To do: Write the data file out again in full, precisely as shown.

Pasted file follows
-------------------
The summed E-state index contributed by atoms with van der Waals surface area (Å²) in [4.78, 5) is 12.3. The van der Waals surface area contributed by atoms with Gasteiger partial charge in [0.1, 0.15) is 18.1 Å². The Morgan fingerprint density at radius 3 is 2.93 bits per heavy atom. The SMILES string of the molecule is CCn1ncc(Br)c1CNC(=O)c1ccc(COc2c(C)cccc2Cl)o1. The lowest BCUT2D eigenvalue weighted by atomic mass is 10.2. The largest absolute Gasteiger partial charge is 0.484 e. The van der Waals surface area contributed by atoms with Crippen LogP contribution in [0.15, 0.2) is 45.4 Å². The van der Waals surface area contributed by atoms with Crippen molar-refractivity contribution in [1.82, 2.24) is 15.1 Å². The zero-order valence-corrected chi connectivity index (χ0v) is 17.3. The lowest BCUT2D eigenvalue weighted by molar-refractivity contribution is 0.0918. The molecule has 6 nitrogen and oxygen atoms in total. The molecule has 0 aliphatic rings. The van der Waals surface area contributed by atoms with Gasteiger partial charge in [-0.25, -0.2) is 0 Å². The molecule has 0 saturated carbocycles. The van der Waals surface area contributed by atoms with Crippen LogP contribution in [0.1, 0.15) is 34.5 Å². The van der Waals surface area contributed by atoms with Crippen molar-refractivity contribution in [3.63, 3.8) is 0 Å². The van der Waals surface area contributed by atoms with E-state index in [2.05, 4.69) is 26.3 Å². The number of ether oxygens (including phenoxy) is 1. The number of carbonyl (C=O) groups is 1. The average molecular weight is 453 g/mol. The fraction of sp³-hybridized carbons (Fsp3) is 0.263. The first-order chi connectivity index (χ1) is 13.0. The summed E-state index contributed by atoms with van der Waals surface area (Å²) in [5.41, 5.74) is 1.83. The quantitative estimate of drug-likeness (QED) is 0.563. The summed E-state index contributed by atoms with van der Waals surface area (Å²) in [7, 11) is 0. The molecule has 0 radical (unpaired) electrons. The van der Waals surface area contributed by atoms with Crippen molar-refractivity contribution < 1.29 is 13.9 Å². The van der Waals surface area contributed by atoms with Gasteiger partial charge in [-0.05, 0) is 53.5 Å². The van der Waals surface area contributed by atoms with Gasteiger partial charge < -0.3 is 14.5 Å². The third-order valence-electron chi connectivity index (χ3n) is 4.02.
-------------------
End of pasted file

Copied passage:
The summed E-state index contributed by atoms with van der Waals surface area (Å²) in [4.78, 5) is 12.3. The van der Waals surface area contributed by atoms with Gasteiger partial charge in [0.1, 0.15) is 18.1 Å². The Morgan fingerprint density at radius 3 is 2.93 bits per heavy atom. The SMILES string of the molecule is CCn1ncc(Br)c1CNC(=O)c1ccc(COc2c(C)cccc2Cl)o1. The lowest BCUT2D eigenvalue weighted by atomic mass is 10.2. The largest absolute Gasteiger partial charge is 0.484 e. The van der Waals surface area contributed by atoms with Crippen LogP contribution in [0.15, 0.2) is 45.4 Å². The van der Waals surface area contributed by atoms with Crippen molar-refractivity contribution in [1.82, 2.24) is 15.1 Å². The zero-order valence-corrected chi connectivity index (χ0v) is 17.3. The lowest BCUT2D eigenvalue weighted by molar-refractivity contribution is 0.0918. The molecule has 6 nitrogen and oxygen atoms in total. The molecule has 0 aliphatic rings. The van der Waals surface area contributed by atoms with Gasteiger partial charge in [-0.25, -0.2) is 0 Å². The molecule has 0 saturated carbocycles. The van der Waals surface area contributed by atoms with Crippen LogP contribution in [0.1, 0.15) is 34.5 Å². The van der Waals surface area contributed by atoms with Crippen molar-refractivity contribution in [3.63, 3.8) is 0 Å². The van der Waals surface area contributed by atoms with E-state index in [2.05, 4.69) is 26.3 Å². The number of ether oxygens (including phenoxy) is 1. The number of carbonyl (C=O) groups is 1. The average molecular weight is 453 g/mol. The fraction of sp³-hybridized carbons (Fsp3) is 0.263. The first-order chi connectivity index (χ1) is 13.0. The summed E-state index contributed by atoms with van der Waals surface area (Å²) in [5.41, 5.74) is 1.83. The quantitative estimate of drug-likeness (QED) is 0.563. The summed E-state index contributed by atoms with van der Waals surface area (Å²) in [7, 11) is 0. The molecule has 0 radical (unpaired) electrons. The van der Waals surface area contributed by atoms with Crippen molar-refractivity contribution < 1.29 is 13.9 Å². The van der Waals surface area contributed by atoms with Gasteiger partial charge in [-0.05, 0) is 53.5 Å². The van der Waals surface area contributed by atoms with Gasteiger partial charge < -0.3 is 14.5 Å². The third-order valence-electron chi connectivity index (χ3n) is 4.02.